If you’re of a certain age (looking at you, Gen X, Millennials, and 90’s Gen Z), then you probably have very vivid memories of being inundated with anti-drug campaigns in virtually all walks of life. D.A.R.E. commercials and ads, Red Ribbon Week in school, reefer-madness story lines worked into the plots of all your favorite tv shows…all of the messaging was centered around marijuana use. Over the decades, as public perception and the legalities of weed have evolved, so has the way we talk to our kids about it. With marijuana legalization on the rise and cannabis, in general, becoming more socially acceptable by the day, we do our kids a major disservice by parroting the same ol’ ‘Just Say No’ lines. There’s nuance in how we talk to kids about drugs now, and it’s in their best interest to shift how (and when) those convos happen.
When to Talk to Your Kids About Weed
This one is really important, because a lot of parents probably think that convos around stuff like drugs and sex can wait until their kid is ‘older’. But in reality, and in the interest of safety, education and informed consent, we should be talking to our kids about weed and other matters from a very young age! Age-appropriately, of course. ‘But won’t talking to my kids about weed make them want to try it?!’ Actually, no. All it does is give them accurate and appropriate information, which they will 100% need as they get older and are exposed to it (inside or outside of the home). There are so many ‘adult’ things that we need to talk to our kids about from a very young age, to keep them safe and protected. Do you drink? Then you probably have talked to your kids about alcohol. Do you have pets in the house? Then surely you’ve talked to them about being safe and kind with and around the animals. The same is true with weed – particularly if you use and keep it in the home.
How to Talk to Your Kids About Weed
This is where things get a bit tricker! Marijuana is legal for recreational use in 21 states and has been decriminalized in 10 states (and counting). The same old ‘illegal drugs’ talk just won’t cut it anymore. And spoiler alert: you can’t talk your kids out of something or scare them away from it just by saying it’s against the law. If that was the case, then underage drinking would be nonexistent. The fact of the matter is, using weed is on par with consuming alcohol or smoking cigarettes, from a legal perspective, in many states. There are age restrictions on use and purchase, there are laws around using it in some settings (like driving or in public, for example), and there are still legal ramifications for misuse or violating current law. Because we, as a society, are working to destigmatize marijuana, the way we talk to our kids about it should follow the same logic.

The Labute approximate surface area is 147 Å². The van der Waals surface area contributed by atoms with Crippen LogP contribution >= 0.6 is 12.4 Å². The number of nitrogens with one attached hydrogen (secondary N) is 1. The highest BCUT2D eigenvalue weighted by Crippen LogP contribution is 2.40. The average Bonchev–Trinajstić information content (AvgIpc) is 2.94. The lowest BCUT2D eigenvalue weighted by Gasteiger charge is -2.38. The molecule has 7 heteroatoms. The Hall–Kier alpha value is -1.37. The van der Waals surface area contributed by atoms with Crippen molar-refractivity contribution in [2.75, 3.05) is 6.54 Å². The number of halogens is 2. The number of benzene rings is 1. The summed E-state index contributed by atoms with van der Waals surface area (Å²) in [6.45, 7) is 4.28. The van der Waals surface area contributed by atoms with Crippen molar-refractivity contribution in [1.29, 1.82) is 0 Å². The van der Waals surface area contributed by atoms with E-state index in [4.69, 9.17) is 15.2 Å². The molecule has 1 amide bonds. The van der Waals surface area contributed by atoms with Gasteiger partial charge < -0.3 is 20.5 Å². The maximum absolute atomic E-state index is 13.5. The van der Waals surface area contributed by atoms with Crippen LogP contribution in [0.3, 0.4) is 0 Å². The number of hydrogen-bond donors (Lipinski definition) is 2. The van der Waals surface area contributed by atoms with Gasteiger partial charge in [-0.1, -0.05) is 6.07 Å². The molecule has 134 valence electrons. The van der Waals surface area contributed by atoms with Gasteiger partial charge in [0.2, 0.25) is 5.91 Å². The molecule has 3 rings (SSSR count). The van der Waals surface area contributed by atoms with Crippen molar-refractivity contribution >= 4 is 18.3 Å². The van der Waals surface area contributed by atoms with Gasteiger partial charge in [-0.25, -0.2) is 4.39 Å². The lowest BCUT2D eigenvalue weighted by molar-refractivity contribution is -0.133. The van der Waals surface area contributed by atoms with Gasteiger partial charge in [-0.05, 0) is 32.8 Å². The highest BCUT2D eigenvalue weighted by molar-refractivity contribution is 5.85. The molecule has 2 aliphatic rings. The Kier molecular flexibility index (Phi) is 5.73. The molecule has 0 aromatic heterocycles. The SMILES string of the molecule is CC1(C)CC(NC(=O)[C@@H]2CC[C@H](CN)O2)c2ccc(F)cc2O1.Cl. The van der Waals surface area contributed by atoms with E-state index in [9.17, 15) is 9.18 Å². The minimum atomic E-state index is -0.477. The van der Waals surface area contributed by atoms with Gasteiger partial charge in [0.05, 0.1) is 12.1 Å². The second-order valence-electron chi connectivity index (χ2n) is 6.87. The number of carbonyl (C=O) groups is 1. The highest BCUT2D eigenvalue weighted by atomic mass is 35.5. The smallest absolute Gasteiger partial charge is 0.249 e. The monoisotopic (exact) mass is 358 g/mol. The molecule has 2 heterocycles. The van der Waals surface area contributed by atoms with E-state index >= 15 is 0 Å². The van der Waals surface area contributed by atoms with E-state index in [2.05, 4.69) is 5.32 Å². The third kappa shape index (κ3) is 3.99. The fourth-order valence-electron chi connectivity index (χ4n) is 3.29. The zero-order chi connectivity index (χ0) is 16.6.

The direction your conversations go in will certainly be influenced by whether or you or your partner are weed users. You’re likely not going to demonize something that you consume or have in the house, you know? Even if you don’t tell your kids you use weed, chances are they will find out at some point, in which case you’d be setting yourself up for undoing some pretty hypocritical information and potentially damaging their trust in you. So treating weed the same way you do other substances or activities (like alcohol, or sex) is a good tactic. Explain that it is a substance that some adults use for lots of different reasons, and like any substance, it requires the user to be responsible and informed. Talk about the age restrictions and legal parameters around weed. And most importantly, talk about what to do when your kids have their first encounter with it (because they will, and probably at an earlier age than you think). Talk to them about consent and peer pressure and how to navigate situations where their peers are experimenting with weed; equip them with the tools needed to feel confident in handling those situations on their own.
Honesty is the Best Policy
It’s inevitable: one of the first things your kids will ask you at the start of these weed talks is whether or not you’ve used yourself. And while we understand the desire to deny, deny, deny and maintain your status as a sainted parent, we strongly encourage you to take a more honest and realistic approach. You don’t have to hash out all the fuzzy details, some things are better left unsaid. But your personal experiences with cannabis can go a loooooong way toward helping your kids develop their own (well-informed) opinions about it. And if you’re honest with them, they are so much more likely to be honest with you. By sharing your experiences, opinions, and perceptions of weed with them, you are creating a safe space where they can freely and openly participate in the conversation.
Do we want our kids to grow up and smoke weed or start experimenting as tweens and teens? Most parents will probably say no! But do we want our kids to be well-informed, confident, and have a deep understanding of how to navigate this particular topic as they grow up and are faced with it in peer groups and without you there to help them? Absolutely. Talking to them about weed isn’t going to make them use it. However, not talking to them about it can potentially put them in a situation they are not equipped to handle, a situation where poor or unsafe decisions are made for lack of knowledge and understanding.